2. I’d like to view this as the corrupting influence of Western culture, which places less emphasis in raising children with respect and humility and more on competitiveness and entitlement. Exhibit A would be the recent rise of UFC as a money-making form of entertainment.
    Whereas in Asia – the root of the martial arts highlighted – they managed to maintain it without bringing money into for hundreds of years.

    1. While I appreciate the sentiments of the article many martial artists of yesteryear, including many of the founders of the styles we practice (such as hard drinking, brothel-visiting Chotoku Kyan and street-brawling Motobu Choki), were not “real martial artists” by the standards of this article. Martial artists have drank and brawled and competed for years. They are not all angels or serene monks, some were bandits and murderers. This article is guilty of the stereotyping that martial artists aren’t real martial artists unless they’re all like Mr. Miyagi, when in fact that would mean almost no great martial artist of yesteryear, the people who gave us these systems we practice and lobe was “doing it right.”

      We can be philosophical and disciplined and all of that, because we can afford to be. We don’t have to cut people with razors for their money on the streets of Rio or kill bandits with our bare hands or any of that. It is a good age to live in.

      The idea that martial arts somehow remains pure in the East and it is the West that has corrupted it is incorrect. Pancrase and other Japanese promotions predate the UFC by years, as does the idea of having fighting competitions for pay or glory. The idea that the West has somehow “corrupted” martial arts is patently wrong, and lacks knowledge of martial history, or a broad understanding of martial arts outside of Shaolin temple serenity and budo “way of life” martial arts.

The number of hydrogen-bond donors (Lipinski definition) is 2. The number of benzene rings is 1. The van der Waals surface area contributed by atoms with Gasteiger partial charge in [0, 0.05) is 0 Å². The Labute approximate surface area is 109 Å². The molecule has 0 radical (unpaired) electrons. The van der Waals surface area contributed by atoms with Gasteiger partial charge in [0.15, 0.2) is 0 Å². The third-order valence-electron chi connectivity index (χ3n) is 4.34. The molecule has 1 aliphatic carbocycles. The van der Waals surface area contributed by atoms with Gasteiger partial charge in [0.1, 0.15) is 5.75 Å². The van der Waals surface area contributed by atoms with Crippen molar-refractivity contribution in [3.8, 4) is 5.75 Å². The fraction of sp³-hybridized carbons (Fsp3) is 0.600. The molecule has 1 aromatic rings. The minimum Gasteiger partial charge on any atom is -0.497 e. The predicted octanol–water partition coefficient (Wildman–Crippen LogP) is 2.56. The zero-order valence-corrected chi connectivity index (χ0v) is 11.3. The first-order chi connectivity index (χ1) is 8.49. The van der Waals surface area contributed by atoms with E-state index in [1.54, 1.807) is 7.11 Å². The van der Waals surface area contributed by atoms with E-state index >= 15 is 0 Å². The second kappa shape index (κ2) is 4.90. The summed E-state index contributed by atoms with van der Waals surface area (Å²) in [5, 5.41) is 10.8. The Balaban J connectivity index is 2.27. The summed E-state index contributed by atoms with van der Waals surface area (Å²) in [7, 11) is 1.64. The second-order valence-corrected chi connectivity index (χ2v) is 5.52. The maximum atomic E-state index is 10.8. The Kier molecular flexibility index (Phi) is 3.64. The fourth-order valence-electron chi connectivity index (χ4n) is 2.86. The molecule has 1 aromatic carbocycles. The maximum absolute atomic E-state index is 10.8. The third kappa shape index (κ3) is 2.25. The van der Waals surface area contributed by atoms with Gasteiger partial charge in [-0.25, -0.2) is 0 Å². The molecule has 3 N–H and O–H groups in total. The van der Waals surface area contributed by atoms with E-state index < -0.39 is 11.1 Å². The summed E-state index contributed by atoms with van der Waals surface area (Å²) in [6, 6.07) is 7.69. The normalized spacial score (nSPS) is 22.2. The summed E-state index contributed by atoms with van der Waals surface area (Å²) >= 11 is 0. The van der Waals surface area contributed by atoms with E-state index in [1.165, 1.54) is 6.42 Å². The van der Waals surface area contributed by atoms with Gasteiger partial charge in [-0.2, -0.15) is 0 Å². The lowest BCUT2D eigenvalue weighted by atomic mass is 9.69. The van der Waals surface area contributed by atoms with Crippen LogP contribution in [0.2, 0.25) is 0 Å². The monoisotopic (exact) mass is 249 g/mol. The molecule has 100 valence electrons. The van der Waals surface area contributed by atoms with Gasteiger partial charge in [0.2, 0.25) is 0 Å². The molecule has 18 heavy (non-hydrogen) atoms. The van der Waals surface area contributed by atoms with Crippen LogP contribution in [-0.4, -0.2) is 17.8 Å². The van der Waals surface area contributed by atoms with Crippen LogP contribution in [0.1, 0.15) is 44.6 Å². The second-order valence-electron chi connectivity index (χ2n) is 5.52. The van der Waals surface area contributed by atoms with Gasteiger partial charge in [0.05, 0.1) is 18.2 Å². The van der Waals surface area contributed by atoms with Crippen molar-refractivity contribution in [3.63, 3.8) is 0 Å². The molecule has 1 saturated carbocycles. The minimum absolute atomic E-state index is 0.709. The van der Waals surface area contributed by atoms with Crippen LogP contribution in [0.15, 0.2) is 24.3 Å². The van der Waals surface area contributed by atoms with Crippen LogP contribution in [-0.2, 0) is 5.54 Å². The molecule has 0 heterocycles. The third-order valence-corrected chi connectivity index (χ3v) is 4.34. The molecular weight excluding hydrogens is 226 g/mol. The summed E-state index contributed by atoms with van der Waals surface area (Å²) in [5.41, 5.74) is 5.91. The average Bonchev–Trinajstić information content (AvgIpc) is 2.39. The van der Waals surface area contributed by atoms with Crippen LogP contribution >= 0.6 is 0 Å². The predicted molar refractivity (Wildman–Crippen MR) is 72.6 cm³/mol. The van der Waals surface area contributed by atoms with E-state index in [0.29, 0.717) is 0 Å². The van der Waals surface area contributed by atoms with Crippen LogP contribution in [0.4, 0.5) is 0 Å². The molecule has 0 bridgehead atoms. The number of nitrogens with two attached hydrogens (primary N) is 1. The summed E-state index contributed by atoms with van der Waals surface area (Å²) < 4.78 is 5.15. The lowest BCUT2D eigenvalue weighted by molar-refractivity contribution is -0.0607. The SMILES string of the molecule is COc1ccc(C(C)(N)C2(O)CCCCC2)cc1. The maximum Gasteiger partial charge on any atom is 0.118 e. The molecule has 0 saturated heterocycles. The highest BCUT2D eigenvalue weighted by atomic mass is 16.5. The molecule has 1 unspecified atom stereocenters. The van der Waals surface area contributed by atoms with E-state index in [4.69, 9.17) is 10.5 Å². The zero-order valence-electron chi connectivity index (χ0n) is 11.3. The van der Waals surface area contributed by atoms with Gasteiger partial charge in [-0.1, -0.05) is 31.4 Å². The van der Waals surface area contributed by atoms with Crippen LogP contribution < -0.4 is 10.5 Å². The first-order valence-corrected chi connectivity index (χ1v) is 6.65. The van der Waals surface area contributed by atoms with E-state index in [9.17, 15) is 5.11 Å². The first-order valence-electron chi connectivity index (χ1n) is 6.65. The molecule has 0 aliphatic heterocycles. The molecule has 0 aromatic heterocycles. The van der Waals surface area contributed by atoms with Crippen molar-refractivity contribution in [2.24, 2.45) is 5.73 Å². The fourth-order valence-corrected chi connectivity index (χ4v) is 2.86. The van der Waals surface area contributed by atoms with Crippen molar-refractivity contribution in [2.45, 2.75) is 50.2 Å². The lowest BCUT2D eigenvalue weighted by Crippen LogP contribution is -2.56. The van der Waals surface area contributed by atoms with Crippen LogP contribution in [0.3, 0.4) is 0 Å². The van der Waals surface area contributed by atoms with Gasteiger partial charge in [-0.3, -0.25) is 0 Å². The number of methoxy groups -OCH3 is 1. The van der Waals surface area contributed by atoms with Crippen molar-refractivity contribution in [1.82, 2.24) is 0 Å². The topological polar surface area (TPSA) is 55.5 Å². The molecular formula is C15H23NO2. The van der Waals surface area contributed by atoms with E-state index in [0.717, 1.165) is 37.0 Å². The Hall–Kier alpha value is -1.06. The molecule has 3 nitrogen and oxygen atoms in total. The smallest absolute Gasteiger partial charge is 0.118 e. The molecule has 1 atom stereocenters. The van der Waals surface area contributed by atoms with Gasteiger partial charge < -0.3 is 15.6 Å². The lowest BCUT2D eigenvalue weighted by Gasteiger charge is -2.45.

3. This problem has been around since at least the 1500s in the japanese sword traditions. Many texts complain of the cheapening of the arts and the proliferation of shallow schools and styles. So really it’s nothing new, and martial arts have survived in spite of rampant commercialism and a generally low level of understanding from those that don’t inquire deeply.

  4. This is a very interesting article. Much of the popularity of BJJ, MMA and suchlike is down to media coverage. I have practiced and taught Tomiki Aikido since 1975 which is not the biggest martial art in the world. Our club Essex Aikido Dojo (Shoshinkan) is a very successful club in terms of numbers who attend and outcomes such as national competitions and grading.

    Over the years I have seen many instructors who moan about low attendance, and do nothing about it. Although many systems are not getting television coverage, in these days of social media, it is very easy to get yourself into the public domain. Enthusiastic instructors breed enthusiastic students, this in turn creates a club that people want to be a part of, without being a Mc Dojo.

    As pointed out in this article, traditional martial arts teach discipline and life skills. I also question would I still be rolling around a cage at my age. I guess not

  5. In order for martial arts to grow and move forward, we all need to deflate our own ego, and go back to the true art of martial arts, as it was intended. It is relatively easy to hurt some one, and a lot harder to uplift another person. As a instructor, i must teach with responsibility, and always teach courtesy, integrity, perseverance and self control. I have experienced what is mentioned here in your article first hand, and find it so disappointing that we have allowed society to destroy the beauty of our martial arts. In particular, were at a recent tournament, a young boy was losing in his sparring bout, against his opponent, and wanted to stop and not continue the fight. The young boys father jumped in from the side forcing his son to continue or else. This was an eye opener for me, The parents now a days are the real cause of concern, and the up bringing of children are really compromised.

  6. From my humble point of view:
    It takes character to stick to those five true martial arts values. Mma is money, money makes commercial, extreme behaviour sells. I would like to draw the parallel to rugby versus soccer: why is rugby abble to stick to their “fair play” values?

  7. Funny how the author makes wide generalizations that BJJ martial artists are bullies with their noses in the air and are taught to win at all costs as if they are nothing but glorified brawlers. In my experience it’s almost a standard for karate students and instructors. There are a few exceptions to that of course.

    1. There are many exceptions. Without looking at what martial arts discipline they practice – we think anyone who practices martial arts should have moral decency and respect for others.